SF State joins campaign to divest money from fossil fuels

S.F. examiner file photoSan Francisco State University has committed to divest money from fossil fuel investments.

San Francisco State University has pledged to become greener through a campaign to refrain from accepting fossil fuel-related investments.

Last month, the school’s Foundation Board unanimously approved a resolution committing to divest money from investments associated with fossil fuels, becoming the first four-year public university to join a growing list of colleges in a Fossil Free campaign.

As part of the resolution, at its March 29 the board called for a number of changes within five years, including continuing to divest “from direct ownership of companies with significant exposure to production or use of coal and tar sands,” according to college spokeswoman Gianna Devoto.

The resolution also requires the careful monitoring of specific funds to determine the percentage of these investments in companies that produce or use considerable amounts of fossil fuels, Devoto said.

In addition, a “socially responsible” portfolio option will be made available for donors wanting to invest in such causes, according to Devoto. A carbon footprint will be created for the portfolio, which will be published each year along with a separate carbon footprint for the entire campus.

Outreach for such measures is also requested in the resolution, so that other foundations, pension funds or investors may choose to adopt all or part of the policies.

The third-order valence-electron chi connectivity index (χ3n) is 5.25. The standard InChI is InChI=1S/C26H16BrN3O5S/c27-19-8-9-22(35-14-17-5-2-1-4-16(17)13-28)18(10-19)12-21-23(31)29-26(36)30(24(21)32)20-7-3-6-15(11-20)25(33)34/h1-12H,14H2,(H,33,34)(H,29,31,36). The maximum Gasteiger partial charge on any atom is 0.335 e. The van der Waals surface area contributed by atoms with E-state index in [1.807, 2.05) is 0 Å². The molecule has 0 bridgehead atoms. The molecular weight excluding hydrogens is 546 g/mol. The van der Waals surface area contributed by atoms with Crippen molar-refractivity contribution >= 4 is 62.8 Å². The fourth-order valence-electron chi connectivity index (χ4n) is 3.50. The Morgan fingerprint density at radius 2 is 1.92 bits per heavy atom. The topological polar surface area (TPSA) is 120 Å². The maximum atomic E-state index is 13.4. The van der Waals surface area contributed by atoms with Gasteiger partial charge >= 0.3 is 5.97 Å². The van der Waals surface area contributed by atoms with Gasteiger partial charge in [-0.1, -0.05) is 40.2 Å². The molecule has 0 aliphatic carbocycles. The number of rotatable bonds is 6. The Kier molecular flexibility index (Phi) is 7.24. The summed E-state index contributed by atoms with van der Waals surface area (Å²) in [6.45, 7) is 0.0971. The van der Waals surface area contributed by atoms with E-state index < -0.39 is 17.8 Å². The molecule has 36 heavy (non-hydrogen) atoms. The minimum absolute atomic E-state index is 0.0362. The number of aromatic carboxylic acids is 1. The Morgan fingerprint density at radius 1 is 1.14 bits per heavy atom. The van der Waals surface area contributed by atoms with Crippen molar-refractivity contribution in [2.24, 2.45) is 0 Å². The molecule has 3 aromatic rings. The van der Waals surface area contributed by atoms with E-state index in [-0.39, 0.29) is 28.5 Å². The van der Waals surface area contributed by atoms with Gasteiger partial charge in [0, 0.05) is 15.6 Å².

The changes are meant to be implemented beginning July 1.

While the board had previously voted to divest direct money from companies that use fossil fuels considerably, the new resolution outlines direct steps the board will take toward environmentally conscious investing.

John Gumas, chairman of the SF State Foundation, said the university is “charting new waters” with its fossil fuel divestment policy and will share its experience with other colleges and universities that may be interested in similar efforts.

“The foundation makes investments so that returns can help build the University and its future — that is our fiduciary responsibility,” Gumas said. “We believe that with careful planning we can both build our endowment and do our part to endow future generations with a healthy environment.”Bay Area NewseducationFossil fuelsSan Francisco State UniversitySF State Foundation Board

If you find our journalism valuable and relevant, please consider joining our Examiner membership program.
Find out more at www.sfexaminer.com/join/

Just Posted

City officials closed San Francisco County Jail No. 4 on the top floor of the Hall of Justice at 850 Bryant St. in September, reducing the number of beds in the jail system by about 400. 
Kevin N. Hume/
S.F. Examiner
SF jail closure prompts doctor to call for release of more inmates

Reduced space increases risk of COVID-19 spreading among those in custody

Cyclists have flocked to Market Street since private vehicles were largely banned from a long stretch of it in January. (Amanda Peterson/Special to the S.F. Examiner)
Plans for sidewalk-level bikeway on Market Street dropped due to costs, increased cyclist volume

Advocates say revisions to Better Market Street fail to meet safety goals of project

Prop. 21 would allow San Francisco city officials to expand rent control to cover thousands more units. (Kevin N. Hume/S.F. Examiner)
Tenant advocates take another try at expanding rent control with Prop. 21

Measure would allow city to impose new protections on properties 15 years or older

Tenderloin residents are finding benefits to having roads closed in the neighborhood. <ins>(Kevin N. Hume/S.F. Examiner)</ins>
Should there be fewer cars in the Tenderloin’s future?

The pandemic has opened San Franciscans’ eyes to new uses of urban streets

Singer-songwriter Cam is finding musicmaking to be healing during 2020’s world health crisis. 
Courtesy 
Dennis Leupold
Cam challenges country music tropes

Bay Area-bred songwriter releases ‘The Otherside’

Most Read